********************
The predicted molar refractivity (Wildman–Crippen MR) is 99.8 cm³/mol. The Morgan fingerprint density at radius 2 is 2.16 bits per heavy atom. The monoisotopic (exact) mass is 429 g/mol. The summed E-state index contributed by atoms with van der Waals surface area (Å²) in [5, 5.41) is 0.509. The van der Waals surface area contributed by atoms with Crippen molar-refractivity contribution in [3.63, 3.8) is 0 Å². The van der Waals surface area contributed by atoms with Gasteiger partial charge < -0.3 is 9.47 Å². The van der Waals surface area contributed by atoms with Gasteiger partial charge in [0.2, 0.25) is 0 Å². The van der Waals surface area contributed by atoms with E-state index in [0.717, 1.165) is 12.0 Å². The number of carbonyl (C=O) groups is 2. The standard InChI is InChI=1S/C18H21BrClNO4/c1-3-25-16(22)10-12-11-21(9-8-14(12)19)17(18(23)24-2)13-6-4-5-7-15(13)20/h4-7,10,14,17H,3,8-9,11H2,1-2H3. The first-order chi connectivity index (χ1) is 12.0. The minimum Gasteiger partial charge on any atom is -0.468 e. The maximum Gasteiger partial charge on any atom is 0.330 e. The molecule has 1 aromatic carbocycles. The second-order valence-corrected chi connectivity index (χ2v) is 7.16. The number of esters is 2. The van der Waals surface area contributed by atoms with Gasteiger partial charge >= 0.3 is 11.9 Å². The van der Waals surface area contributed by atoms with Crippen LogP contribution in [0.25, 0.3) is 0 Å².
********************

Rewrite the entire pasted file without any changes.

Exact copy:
The predicted molar refractivity (Wildman–Crippen MR) is 99.8 cm³/mol. The Morgan fingerprint density at radius 2 is 2.16 bits per heavy atom. The monoisotopic (exact) mass is 429 g/mol. The summed E-state index contributed by atoms with van der Waals surface area (Å²) in [5, 5.41) is 0.509. The van der Waals surface area contributed by atoms with Crippen molar-refractivity contribution in [3.63, 3.8) is 0 Å². The van der Waals surface area contributed by atoms with Gasteiger partial charge < -0.3 is 9.47 Å². The van der Waals surface area contributed by atoms with Gasteiger partial charge in [0.2, 0.25) is 0 Å². The van der Waals surface area contributed by atoms with E-state index in [0.717, 1.165) is 12.0 Å². The number of carbonyl (C=O) groups is 2. The standard InChI is InChI=1S/C18H21BrClNO4/c1-3-25-16(22)10-12-11-21(9-8-14(12)19)17(18(23)24-2)13-6-4-5-7-15(13)20/h4-7,10,14,17H,3,8-9,11H2,1-2H3. The first-order chi connectivity index (χ1) is 12.0. The minimum Gasteiger partial charge on any atom is -0.468 e. The maximum Gasteiger partial charge on any atom is 0.330 e. The molecule has 1 aromatic carbocycles. The second-order valence-corrected chi connectivity index (χ2v) is 7.16. The number of esters is 2. The van der Waals surface area contributed by atoms with Gasteiger partial charge >= 0.3 is 11.9 Å². The van der Waals surface area contributed by atoms with Crippen LogP contribution in [0.25, 0.3) is 0 Å².